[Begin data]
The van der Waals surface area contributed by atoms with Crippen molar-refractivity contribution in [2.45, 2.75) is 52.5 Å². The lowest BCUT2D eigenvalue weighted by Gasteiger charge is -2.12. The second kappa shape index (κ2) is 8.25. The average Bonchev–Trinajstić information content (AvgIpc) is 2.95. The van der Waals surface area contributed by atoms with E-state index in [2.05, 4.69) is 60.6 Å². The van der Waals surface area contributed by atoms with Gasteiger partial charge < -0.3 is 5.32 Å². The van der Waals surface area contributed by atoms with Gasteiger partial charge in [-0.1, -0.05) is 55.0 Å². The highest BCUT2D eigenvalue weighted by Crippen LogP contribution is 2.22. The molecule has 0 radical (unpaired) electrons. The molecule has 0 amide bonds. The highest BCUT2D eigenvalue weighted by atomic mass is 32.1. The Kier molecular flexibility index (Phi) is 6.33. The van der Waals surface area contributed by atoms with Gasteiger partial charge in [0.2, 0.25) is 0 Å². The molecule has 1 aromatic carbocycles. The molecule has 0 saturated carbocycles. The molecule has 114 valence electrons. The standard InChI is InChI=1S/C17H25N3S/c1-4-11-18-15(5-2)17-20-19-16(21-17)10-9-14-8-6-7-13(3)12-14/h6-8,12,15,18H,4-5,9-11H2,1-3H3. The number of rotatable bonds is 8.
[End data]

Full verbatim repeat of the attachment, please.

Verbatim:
The van der Waals surface area contributed by atoms with Crippen molar-refractivity contribution in [2.45, 2.75) is 52.5 Å². The lowest BCUT2D eigenvalue weighted by Gasteiger charge is -2.12. The second kappa shape index (κ2) is 8.25. The average Bonchev–Trinajstić information content (AvgIpc) is 2.95. The van der Waals surface area contributed by atoms with E-state index in [2.05, 4.69) is 60.6 Å². The van der Waals surface area contributed by atoms with Gasteiger partial charge < -0.3 is 5.32 Å². The van der Waals surface area contributed by atoms with Gasteiger partial charge in [-0.1, -0.05) is 55.0 Å². The highest BCUT2D eigenvalue weighted by Crippen LogP contribution is 2.22. The molecule has 0 radical (unpaired) electrons. The molecule has 0 amide bonds. The highest BCUT2D eigenvalue weighted by atomic mass is 32.1. The Kier molecular flexibility index (Phi) is 6.33. The van der Waals surface area contributed by atoms with Gasteiger partial charge in [0.2, 0.25) is 0 Å². The molecule has 1 aromatic carbocycles. The molecule has 0 saturated carbocycles. The molecule has 114 valence electrons. The standard InChI is InChI=1S/C17H25N3S/c1-4-11-18-15(5-2)17-20-19-16(21-17)10-9-14-8-6-7-13(3)12-14/h6-8,12,15,18H,4-5,9-11H2,1-3H3. The number of rotatable bonds is 8.